Jeff Jarvis today directed attention to a boston.com article about the fate of pressmen, many of whom thought their jobs would last forever and are facing the very real possibility that their may be no need for them at all in the near future.
It was a nice article, clearly an attempt to gain sympathy for the other-than-reporter types who are losing jobs in the new information model. It doesn’t, of course, say why any of this is happening. Doesn’t even question why. It just says it is so. And that’s okay, I suppose. It’s the same kind of protect-your-own “journalism” newspapers have been participating in for years.
What it also doesn’t point out is that, as scary and sad as it might be to see folks losing their jobs, this isn’t a new thing in America or, indeed, the world. Just 150 years ago, every community had a wainwright, a wheelwright, a ferrier, a sawyer and a tinker. There aren’t many of those around today, are there? But in 1850, you’d have to look awfullyhard to find a television producer or an IT director. Heck, back then you couldn’t find an auto worker, an electrician or a cable installer either.
The point is that pressmen are an endangered species. In 20 years, they’ll likely be all but extinct, except for in boutique publications or perhaps printing greeting cards and such.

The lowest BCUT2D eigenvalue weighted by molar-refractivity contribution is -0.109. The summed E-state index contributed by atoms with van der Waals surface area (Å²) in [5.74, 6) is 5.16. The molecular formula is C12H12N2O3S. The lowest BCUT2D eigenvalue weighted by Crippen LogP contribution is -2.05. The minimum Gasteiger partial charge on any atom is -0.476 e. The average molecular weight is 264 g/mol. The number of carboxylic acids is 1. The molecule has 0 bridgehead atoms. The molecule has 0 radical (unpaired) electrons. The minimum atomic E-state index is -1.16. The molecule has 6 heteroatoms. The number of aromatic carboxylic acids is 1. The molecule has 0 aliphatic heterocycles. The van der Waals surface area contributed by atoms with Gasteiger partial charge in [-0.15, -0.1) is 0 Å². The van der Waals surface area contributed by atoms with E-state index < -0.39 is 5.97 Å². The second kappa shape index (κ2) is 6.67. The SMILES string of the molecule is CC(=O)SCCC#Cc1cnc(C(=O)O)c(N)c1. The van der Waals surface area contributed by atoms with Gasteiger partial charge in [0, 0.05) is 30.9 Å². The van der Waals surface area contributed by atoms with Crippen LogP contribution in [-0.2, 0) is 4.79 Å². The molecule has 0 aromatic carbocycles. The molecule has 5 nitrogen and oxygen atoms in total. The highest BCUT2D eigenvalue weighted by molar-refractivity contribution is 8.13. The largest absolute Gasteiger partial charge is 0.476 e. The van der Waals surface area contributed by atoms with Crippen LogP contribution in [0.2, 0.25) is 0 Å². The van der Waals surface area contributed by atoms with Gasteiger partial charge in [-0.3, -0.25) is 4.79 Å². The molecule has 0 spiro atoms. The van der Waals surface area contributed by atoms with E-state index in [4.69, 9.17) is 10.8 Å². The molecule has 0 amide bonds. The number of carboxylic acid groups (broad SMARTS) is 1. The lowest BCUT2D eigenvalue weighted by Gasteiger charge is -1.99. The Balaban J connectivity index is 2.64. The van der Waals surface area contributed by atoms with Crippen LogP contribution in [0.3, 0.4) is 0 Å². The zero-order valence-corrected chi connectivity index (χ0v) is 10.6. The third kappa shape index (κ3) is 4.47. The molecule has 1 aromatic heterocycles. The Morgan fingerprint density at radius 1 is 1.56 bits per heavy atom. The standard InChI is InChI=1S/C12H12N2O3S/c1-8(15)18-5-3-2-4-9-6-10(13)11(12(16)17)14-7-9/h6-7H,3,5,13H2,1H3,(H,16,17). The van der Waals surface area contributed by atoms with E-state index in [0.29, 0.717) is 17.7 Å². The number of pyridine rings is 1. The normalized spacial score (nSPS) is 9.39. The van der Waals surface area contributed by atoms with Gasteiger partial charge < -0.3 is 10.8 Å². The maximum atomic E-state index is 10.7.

All of this again goes back to the idea, though, that newspapers are no longer the cash cows they once were. It isn’t that they aren’t useful anymore; it’s that they don’t have the information monopoly they once enjoyed.
I have sat in board rooms trying to determine the right ad rate for a newspaper. The question is always “How much do we think they’ll pay?” And, frankly, the fact that newspapers charge outlandish prices for classifieds, obituaries and wedding announcements is just another reason the public sought to break the monopoly and create an alternative.
That alternative is soon to overtake the old media. The apple cart has officially been upset. And I cannot pretend to feel sorry for those who allowed greed to guide the hands that guided the news industry.
Yes, job loss is always sad. It’s always scary. But we’ve been through revolution before, and we can go through it again.